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Vietnam economy expands at fastest pace in five years

At a press conference releasing 2015 economic data in Hanoi on December 26, Director of the GSO Tran Bich Lam said the rate exceeded the goal of 6.2 percent set by the National Assembly and was much higher than the figures of 2014 (5.98 percent) and 2013 (5.42 percent).

Lam said the stable macro-economy, a 10-year low inflation, high confidence index and key industries’ good growth are highlights of the economy in 2015.

Pham Dinh Thuy, Head of the Industrial Statistics Department, said in 2015 some industries showed signs of strong recovery and the entire industrial sector’s production index increased 9.8 percent in comparison with 2014, higher that the level of 7.6 percent in 2014.

The processing and manufacturing industry’s inventory index as of December 1, 2015 rose 9.5 percent compared with 2014, lower than the 10.2 percent and 10 percent increases seen in 2013 and 2014, respectively.

The average consumer price index for 2015 upped only 0.63 percent from the 2014 figure, the lowest level in 14 years.

The inflow of foreign direct investment (FDI) as of December 15 saw a 12.5 percent year-on-year increase with 22.76 billion USD pouring into both new and existing projects. The number of new projects went up 26.8 percent to 2,013 with a total registered capital of 15.58 billion USD, a drop of 0.4 percent.

FDI disbursement also rose 17.4 percent, equal to 14.5 billion USD.

Despite experiencing some difficulties, Vietnam’s export value increased 8.1 percent to reach 162.4 billion USD, while import value was 165.6 billion USD.

The country also saw the establishment of 94,754 new businesses in the year with a combined capital of 601 trillion VND, up 26.6 percent in terms of the number of businesses and 39.1 percent in terms of capital from 2014.

Despite impressive results in 2015, Lam said the country will face more challenges than advantages in 2016, especially if the oil price goes down to 30 USD per barrel.

Le Thi Minh Thuy, Head of the Trade and Service Statistics Department, said if the electricity price is adjusted up, the CPI and production costs will go up, affecting economic growth.

She added that the exchange rate policy has been carried out relatively flexibly but it is facing pressure from external factors like the FED’s interest rate increase, market psychology and trade deficit.

The implementation of free trade agreements will also put more pressure on the economy, especially domestic businesses while bad debt has not been tackled completely.

According to the GSO General Director, the government, ministries and localities, business communities and the whole society will have to be proactive and flexible to overcome difficulties for achieving social-economic goals.

Vietnam’s 2016 social-economic goals include an economic growth of 6.7 percent, an inflation rate of under five percent; an export growth of 10 percent and a trade deficit of less than five percent of total export value.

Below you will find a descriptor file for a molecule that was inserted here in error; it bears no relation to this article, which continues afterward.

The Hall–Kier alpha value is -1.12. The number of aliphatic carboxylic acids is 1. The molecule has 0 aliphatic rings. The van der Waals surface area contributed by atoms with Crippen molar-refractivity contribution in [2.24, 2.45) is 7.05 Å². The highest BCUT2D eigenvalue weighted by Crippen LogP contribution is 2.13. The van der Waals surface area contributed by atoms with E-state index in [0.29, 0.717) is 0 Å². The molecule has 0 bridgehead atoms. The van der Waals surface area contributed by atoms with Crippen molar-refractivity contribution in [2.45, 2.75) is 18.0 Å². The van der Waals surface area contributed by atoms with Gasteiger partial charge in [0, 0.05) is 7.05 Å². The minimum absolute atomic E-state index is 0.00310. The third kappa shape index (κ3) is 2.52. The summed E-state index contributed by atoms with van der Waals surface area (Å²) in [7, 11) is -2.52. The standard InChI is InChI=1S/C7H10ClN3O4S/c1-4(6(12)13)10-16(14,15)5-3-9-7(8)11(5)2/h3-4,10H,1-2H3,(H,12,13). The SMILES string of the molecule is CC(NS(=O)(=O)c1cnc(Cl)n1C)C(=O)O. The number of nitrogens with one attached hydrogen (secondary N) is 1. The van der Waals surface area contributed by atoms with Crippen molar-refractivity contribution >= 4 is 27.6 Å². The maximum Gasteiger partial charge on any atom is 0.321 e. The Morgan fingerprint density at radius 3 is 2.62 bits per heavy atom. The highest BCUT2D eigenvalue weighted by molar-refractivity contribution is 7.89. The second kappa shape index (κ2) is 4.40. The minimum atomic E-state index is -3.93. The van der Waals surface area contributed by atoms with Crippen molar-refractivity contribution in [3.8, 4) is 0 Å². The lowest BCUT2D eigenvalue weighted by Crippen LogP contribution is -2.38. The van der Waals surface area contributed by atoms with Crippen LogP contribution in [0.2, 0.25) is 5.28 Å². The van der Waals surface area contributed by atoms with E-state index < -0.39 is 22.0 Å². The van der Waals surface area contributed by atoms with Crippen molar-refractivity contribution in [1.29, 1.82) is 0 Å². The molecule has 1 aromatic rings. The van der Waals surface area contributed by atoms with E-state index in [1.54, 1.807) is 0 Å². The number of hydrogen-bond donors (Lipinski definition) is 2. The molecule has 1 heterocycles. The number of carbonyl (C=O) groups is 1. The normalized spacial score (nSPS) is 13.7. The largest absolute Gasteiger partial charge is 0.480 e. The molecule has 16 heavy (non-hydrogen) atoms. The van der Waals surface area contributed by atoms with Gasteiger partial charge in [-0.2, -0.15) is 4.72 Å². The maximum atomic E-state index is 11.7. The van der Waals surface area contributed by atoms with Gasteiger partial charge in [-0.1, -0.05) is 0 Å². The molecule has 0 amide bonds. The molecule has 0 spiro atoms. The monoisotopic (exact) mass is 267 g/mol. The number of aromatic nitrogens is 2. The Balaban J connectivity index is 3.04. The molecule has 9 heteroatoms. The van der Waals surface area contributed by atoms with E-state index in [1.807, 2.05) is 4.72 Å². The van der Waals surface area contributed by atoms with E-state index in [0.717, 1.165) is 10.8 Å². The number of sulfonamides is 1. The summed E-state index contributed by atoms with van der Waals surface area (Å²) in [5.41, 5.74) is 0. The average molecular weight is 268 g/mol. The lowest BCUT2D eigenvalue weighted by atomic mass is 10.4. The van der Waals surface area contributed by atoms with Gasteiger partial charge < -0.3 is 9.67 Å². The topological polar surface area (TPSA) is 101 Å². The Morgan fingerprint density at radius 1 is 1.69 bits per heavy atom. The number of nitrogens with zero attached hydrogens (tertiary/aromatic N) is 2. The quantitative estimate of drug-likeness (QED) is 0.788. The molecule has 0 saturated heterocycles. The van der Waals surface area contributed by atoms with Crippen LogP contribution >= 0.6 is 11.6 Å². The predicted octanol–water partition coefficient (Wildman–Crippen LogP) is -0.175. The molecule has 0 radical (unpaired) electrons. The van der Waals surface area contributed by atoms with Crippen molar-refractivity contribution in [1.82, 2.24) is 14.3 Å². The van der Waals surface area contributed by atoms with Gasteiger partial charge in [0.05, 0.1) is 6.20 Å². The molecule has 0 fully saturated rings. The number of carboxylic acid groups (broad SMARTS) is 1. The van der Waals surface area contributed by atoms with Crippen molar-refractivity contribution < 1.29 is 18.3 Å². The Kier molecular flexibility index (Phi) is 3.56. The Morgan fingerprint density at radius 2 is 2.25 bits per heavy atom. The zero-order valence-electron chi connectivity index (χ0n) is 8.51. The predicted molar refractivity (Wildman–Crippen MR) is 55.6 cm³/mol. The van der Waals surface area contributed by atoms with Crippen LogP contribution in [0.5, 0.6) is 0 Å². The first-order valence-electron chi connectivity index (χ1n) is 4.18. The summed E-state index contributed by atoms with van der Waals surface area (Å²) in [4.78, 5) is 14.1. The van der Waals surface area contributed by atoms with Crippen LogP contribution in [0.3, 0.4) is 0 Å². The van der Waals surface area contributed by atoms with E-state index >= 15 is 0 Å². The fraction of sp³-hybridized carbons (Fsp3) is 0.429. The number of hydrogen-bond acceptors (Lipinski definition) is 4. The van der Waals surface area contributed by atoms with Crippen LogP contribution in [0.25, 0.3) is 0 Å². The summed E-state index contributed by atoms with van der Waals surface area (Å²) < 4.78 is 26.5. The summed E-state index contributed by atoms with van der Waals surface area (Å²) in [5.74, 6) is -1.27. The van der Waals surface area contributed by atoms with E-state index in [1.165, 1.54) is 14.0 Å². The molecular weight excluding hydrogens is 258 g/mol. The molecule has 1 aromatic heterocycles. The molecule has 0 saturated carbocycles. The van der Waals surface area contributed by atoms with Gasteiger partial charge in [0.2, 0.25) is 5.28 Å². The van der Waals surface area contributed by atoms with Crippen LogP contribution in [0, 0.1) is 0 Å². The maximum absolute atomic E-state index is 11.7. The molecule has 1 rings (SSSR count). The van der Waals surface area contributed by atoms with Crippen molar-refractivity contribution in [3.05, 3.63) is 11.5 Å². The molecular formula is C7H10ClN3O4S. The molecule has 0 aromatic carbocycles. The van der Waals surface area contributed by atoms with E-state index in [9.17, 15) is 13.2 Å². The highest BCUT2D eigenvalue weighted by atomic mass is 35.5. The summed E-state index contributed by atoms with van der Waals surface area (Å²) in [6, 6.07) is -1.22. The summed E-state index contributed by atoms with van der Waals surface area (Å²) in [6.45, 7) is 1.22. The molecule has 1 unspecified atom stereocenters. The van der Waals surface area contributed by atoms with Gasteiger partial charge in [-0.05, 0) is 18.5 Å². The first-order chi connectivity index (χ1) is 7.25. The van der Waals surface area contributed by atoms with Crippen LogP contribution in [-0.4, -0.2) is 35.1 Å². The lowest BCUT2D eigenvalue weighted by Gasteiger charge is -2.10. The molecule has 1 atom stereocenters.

Trade deficit

Despite indications showing that the economy is heading on the right track, Viet Nam this year fell back into a trade deficit following three consecutive years of a trade surplus.

Import value was estimated at about $165.6 billion in 2015, while the export value was about $3.2 billion behind.

China, which accounts for more than 28 per cent of the import value and traditionally serves as the biggest exporter to Viet Nam, also saw a remarkable widening trade deficit this year. The number climbed as high as $32.3 billion, an increase of 12.5 per cent compared to the previous year.

The trade deficit with China was expected, as Viet Nam's economy, at least in the short term, is still largely dependent on importing material resources from China.

The fact that China continuously devalued the yuan throughout the year may have partly contributed to the trade deficit, although Viet Nam's leadership also ordered the depreciation of the currency three times in 2015 in an effort to slow the import flow from its neighbour.

Japan, after several years of serving as an export market for Viet Nam, made a turnaround this year and saw more than $300 million of export value exceed the value of imports from Viet Nam.

Labour productivity gaps widen

Despite an increase in the labour productivity this year, particularly 6.4 per cent in comparison to 2014, the gaps between Viet Nam and other neighbouring ASEAN nations kept widening, said GSO's Integral Statistics Department Head Nguyen Thi Ngoc Van.

According to Van, the labour productivity gap between a Vietnamese and a Singaporean in 1994 was about $62,000, but has now increased to more than $92,500. The trend repeated in comparison with Malaysia and Thailand, with the gap stretching by about $10,000 and $1,000 respectively.

Lam said that there would be much work to do to improve labour productivity, especially when Viet Nam has signed a number of trade agreements, including the historic Trans-Pacific Partnership (TPP), which is expected to elevate the competition in both external and domestic markets.

"We can only compete through strengthened labour productivity," Lam said.

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